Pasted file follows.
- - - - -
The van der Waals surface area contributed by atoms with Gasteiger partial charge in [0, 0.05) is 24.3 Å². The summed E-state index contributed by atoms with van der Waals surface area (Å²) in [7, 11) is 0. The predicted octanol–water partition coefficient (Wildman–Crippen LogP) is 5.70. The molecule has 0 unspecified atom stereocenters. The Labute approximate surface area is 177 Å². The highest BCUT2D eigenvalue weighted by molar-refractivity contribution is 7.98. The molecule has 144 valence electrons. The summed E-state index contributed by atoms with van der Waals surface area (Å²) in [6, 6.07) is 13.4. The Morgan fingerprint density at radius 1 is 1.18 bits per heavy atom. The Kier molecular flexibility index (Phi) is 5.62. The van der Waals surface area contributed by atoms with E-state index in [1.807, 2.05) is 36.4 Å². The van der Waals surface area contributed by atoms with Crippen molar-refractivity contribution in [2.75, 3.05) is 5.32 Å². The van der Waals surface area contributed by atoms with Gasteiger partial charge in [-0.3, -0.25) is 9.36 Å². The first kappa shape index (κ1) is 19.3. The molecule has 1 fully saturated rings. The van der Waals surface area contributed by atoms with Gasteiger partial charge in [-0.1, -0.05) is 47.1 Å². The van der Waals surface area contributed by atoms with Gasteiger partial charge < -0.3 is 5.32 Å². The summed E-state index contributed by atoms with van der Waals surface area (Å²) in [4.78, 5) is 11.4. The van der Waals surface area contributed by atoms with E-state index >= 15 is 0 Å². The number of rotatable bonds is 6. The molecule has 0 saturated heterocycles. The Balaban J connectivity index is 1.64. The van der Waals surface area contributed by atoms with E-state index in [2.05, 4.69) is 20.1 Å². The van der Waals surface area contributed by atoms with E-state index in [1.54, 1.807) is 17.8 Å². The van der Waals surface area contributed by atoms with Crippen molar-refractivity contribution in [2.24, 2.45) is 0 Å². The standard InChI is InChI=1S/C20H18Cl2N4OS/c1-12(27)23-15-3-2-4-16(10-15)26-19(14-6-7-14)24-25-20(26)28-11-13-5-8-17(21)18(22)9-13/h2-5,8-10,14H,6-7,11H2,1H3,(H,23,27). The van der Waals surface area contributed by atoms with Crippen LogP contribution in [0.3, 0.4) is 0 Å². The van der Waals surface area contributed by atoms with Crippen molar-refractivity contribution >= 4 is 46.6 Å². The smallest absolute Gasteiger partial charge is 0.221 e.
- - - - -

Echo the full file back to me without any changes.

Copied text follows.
The van der Waals surface area contributed by atoms with Gasteiger partial charge in [0, 0.05) is 24.3 Å². The summed E-state index contributed by atoms with van der Waals surface area (Å²) in [7, 11) is 0. The predicted octanol–water partition coefficient (Wildman–Crippen LogP) is 5.70. The molecule has 0 unspecified atom stereocenters. The Labute approximate surface area is 177 Å². The highest BCUT2D eigenvalue weighted by molar-refractivity contribution is 7.98. The molecule has 144 valence electrons. The summed E-state index contributed by atoms with van der Waals surface area (Å²) in [6, 6.07) is 13.4. The Morgan fingerprint density at radius 1 is 1.18 bits per heavy atom. The Kier molecular flexibility index (Phi) is 5.62. The van der Waals surface area contributed by atoms with E-state index in [1.807, 2.05) is 36.4 Å². The van der Waals surface area contributed by atoms with Crippen molar-refractivity contribution in [2.75, 3.05) is 5.32 Å². The van der Waals surface area contributed by atoms with Gasteiger partial charge in [-0.3, -0.25) is 9.36 Å². The first kappa shape index (κ1) is 19.3. The molecule has 1 fully saturated rings. The van der Waals surface area contributed by atoms with Gasteiger partial charge in [-0.1, -0.05) is 47.1 Å². The van der Waals surface area contributed by atoms with Gasteiger partial charge < -0.3 is 5.32 Å². The summed E-state index contributed by atoms with van der Waals surface area (Å²) in [4.78, 5) is 11.4. The van der Waals surface area contributed by atoms with E-state index >= 15 is 0 Å². The number of rotatable bonds is 6. The molecule has 0 saturated heterocycles. The Balaban J connectivity index is 1.64. The van der Waals surface area contributed by atoms with E-state index in [2.05, 4.69) is 20.1 Å². The van der Waals surface area contributed by atoms with E-state index in [1.54, 1.807) is 17.8 Å². The van der Waals surface area contributed by atoms with Crippen molar-refractivity contribution in [2.24, 2.45) is 0 Å². The standard InChI is InChI=1S/C20H18Cl2N4OS/c1-12(27)23-15-3-2-4-16(10-15)26-19(14-6-7-14)24-25-20(26)28-11-13-5-8-17(21)18(22)9-13/h2-5,8-10,14H,6-7,11H2,1H3,(H,23,27). The van der Waals surface area contributed by atoms with Crippen LogP contribution in [0.3, 0.4) is 0 Å². The van der Waals surface area contributed by atoms with Crippen molar-refractivity contribution >= 4 is 46.6 Å². The smallest absolute Gasteiger partial charge is 0.221 e.